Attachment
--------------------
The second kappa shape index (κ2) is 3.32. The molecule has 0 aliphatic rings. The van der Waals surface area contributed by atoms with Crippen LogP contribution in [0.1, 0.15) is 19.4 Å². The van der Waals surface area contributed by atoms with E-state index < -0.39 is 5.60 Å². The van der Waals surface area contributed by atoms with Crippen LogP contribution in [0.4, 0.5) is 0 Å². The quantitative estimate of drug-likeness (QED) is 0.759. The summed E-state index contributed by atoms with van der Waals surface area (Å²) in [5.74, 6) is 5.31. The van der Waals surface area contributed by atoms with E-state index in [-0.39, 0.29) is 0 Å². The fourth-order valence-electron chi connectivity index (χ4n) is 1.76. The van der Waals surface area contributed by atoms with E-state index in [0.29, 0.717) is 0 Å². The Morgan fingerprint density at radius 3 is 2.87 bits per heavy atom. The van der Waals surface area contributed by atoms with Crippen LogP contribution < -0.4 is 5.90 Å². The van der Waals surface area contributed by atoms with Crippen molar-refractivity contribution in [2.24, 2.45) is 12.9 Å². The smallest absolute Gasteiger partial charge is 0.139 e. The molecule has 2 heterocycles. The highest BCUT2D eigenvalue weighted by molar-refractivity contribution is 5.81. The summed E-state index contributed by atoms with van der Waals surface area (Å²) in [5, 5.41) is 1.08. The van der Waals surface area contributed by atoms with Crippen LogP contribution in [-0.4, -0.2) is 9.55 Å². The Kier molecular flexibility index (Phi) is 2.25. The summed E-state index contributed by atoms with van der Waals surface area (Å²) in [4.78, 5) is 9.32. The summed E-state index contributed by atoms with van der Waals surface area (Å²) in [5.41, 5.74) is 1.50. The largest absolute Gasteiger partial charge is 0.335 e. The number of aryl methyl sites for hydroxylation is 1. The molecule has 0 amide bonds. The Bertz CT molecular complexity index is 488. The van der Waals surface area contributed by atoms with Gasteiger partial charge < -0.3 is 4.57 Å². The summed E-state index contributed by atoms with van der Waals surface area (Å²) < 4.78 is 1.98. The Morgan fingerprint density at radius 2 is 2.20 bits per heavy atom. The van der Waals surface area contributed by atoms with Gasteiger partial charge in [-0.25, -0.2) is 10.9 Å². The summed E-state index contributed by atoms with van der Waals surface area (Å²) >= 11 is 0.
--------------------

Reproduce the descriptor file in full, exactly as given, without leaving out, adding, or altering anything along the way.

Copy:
The second kappa shape index (κ2) is 3.32. The molecule has 0 aliphatic rings. The van der Waals surface area contributed by atoms with Crippen LogP contribution in [0.1, 0.15) is 19.4 Å². The van der Waals surface area contributed by atoms with E-state index < -0.39 is 5.60 Å². The van der Waals surface area contributed by atoms with Crippen LogP contribution in [0.4, 0.5) is 0 Å². The quantitative estimate of drug-likeness (QED) is 0.759. The summed E-state index contributed by atoms with van der Waals surface area (Å²) in [5.74, 6) is 5.31. The van der Waals surface area contributed by atoms with E-state index in [-0.39, 0.29) is 0 Å². The fourth-order valence-electron chi connectivity index (χ4n) is 1.76. The van der Waals surface area contributed by atoms with E-state index in [0.29, 0.717) is 0 Å². The Morgan fingerprint density at radius 3 is 2.87 bits per heavy atom. The van der Waals surface area contributed by atoms with Crippen LogP contribution < -0.4 is 5.90 Å². The van der Waals surface area contributed by atoms with Crippen molar-refractivity contribution in [2.24, 2.45) is 12.9 Å². The smallest absolute Gasteiger partial charge is 0.139 e. The molecule has 2 heterocycles. The highest BCUT2D eigenvalue weighted by molar-refractivity contribution is 5.81. The summed E-state index contributed by atoms with van der Waals surface area (Å²) in [5, 5.41) is 1.08. The van der Waals surface area contributed by atoms with Crippen LogP contribution in [-0.4, -0.2) is 9.55 Å². The Kier molecular flexibility index (Phi) is 2.25. The summed E-state index contributed by atoms with van der Waals surface area (Å²) in [4.78, 5) is 9.32. The summed E-state index contributed by atoms with van der Waals surface area (Å²) in [5.41, 5.74) is 1.50. The largest absolute Gasteiger partial charge is 0.335 e. The number of aryl methyl sites for hydroxylation is 1. The molecule has 0 amide bonds. The Bertz CT molecular complexity index is 488. The van der Waals surface area contributed by atoms with Gasteiger partial charge < -0.3 is 4.57 Å². The summed E-state index contributed by atoms with van der Waals surface area (Å²) < 4.78 is 1.98. The Morgan fingerprint density at radius 2 is 2.20 bits per heavy atom. The van der Waals surface area contributed by atoms with Gasteiger partial charge in [-0.25, -0.2) is 10.9 Å². The summed E-state index contributed by atoms with van der Waals surface area (Å²) >= 11 is 0.